The Catholic Theological Society of America Honored three Boston College theologians at its convention earlier this month, most notably Professor of Theology M. Shawn Copeland who received the prestigious John Courtney Murray Award in recognition of a lifetime of distinguished theological achievement.
Named for an influential American Jesuit theologian (and Boston College alumnus), the John Courtney Murray Award is the highest honor bestowed by the CTSA, the principal association of Catholic theologians in North America and the largest professional society of theologians in the world. Copeland is the first African American recipient of the award.
Tuesday, March 28. Though matters of rape and sexual assault are issues that college students face throughout the year, the WC holds Concerned About Rape Education (CARE) Week during the spring semester of every year which focuses on raising awareness about sexual assault and intimate partner violence on and off campus.
When it comes to workforce planning, it’s all about the numbers – of people, that is. Demographic data suggest impending labor shortages and increasingly tight labor markets, due to projections of weak growth in the working age population over the next 15 years. Continued immigration will help to fill some of the gaps, however, an increasing number of older workers are healthy and motivated to continue working. They could fill some of these deficits in the talent pool, and might want to do so for several reasons: to supplement their current income or retirement funds, obtain health insurance benefits, pursue an encore career, or just to remain active in the world of work. Read the complete article.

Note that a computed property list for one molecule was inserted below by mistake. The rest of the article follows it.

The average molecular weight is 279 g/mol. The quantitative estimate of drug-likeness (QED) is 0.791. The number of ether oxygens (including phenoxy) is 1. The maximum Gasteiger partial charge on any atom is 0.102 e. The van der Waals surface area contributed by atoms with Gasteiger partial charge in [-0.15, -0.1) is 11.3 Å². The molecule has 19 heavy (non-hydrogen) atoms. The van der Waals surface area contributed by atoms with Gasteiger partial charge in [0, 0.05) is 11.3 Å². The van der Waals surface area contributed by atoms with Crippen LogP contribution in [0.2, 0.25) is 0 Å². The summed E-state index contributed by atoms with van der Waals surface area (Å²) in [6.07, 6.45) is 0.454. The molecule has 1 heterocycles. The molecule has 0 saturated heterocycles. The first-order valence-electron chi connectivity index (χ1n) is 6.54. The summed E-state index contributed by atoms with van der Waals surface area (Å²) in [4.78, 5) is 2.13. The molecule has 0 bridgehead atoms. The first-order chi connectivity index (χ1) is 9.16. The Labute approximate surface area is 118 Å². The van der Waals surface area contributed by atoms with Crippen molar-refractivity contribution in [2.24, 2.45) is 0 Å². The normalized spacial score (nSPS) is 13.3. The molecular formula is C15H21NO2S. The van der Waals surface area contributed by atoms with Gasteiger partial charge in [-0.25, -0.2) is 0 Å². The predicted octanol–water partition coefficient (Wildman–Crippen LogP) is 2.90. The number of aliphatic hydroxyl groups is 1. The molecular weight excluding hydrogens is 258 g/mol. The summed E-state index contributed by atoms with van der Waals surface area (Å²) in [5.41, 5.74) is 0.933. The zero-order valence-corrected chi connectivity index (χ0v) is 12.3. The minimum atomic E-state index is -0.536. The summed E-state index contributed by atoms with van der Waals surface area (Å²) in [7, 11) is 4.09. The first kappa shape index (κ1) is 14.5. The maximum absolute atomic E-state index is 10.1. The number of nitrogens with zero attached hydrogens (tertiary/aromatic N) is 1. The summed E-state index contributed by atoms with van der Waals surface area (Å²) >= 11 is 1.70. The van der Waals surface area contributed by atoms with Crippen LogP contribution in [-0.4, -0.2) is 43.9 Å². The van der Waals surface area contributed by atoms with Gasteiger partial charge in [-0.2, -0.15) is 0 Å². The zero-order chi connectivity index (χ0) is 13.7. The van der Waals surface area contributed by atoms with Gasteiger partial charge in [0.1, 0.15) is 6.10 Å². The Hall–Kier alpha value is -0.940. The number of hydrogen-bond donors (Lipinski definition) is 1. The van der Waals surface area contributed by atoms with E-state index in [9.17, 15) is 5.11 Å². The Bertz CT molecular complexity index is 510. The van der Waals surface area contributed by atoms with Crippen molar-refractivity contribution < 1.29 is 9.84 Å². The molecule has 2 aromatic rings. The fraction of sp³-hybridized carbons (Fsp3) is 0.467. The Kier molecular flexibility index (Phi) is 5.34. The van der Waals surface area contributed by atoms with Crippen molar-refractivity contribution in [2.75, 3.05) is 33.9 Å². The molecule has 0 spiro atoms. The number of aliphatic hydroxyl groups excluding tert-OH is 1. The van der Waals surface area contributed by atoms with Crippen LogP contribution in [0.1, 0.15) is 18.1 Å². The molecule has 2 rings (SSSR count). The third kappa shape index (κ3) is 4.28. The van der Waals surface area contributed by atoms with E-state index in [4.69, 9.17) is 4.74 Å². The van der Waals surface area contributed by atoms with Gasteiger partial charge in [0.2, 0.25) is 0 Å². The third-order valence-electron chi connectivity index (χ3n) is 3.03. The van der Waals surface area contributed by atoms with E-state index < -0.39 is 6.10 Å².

They’ve auditioned for American Idol, started international social media campaigns, and harvested crops on sustainable farms. Some of them are entering the “real world” with jobs lined up; others have direction but looser plans. But despite their varied interests—and whether they’re heading to Rockland, Maine, to work as a butcher’s assistant or New York City with hopes of making it big on Broadway—these eight class of 2016 graduates have two things in common: They’ve all called the Boston area home for the past four or so years, and they have some of the neatest post-grad plans around. Read more about their plans.
Maura Lester McSweeney ’17, a philosophy major and international studies minor involved in advocacy work on behalf of social justice issues, has been awarded the 2016 Archbishop Oscar A. Romero Scholarship. Read more about this story
Many American universities were founded as religious institutions, explicitly designed to cultivate their students’ spiritual and moral natures. But over the course of the 20th century they became officially or effectively secular. Read the complete article.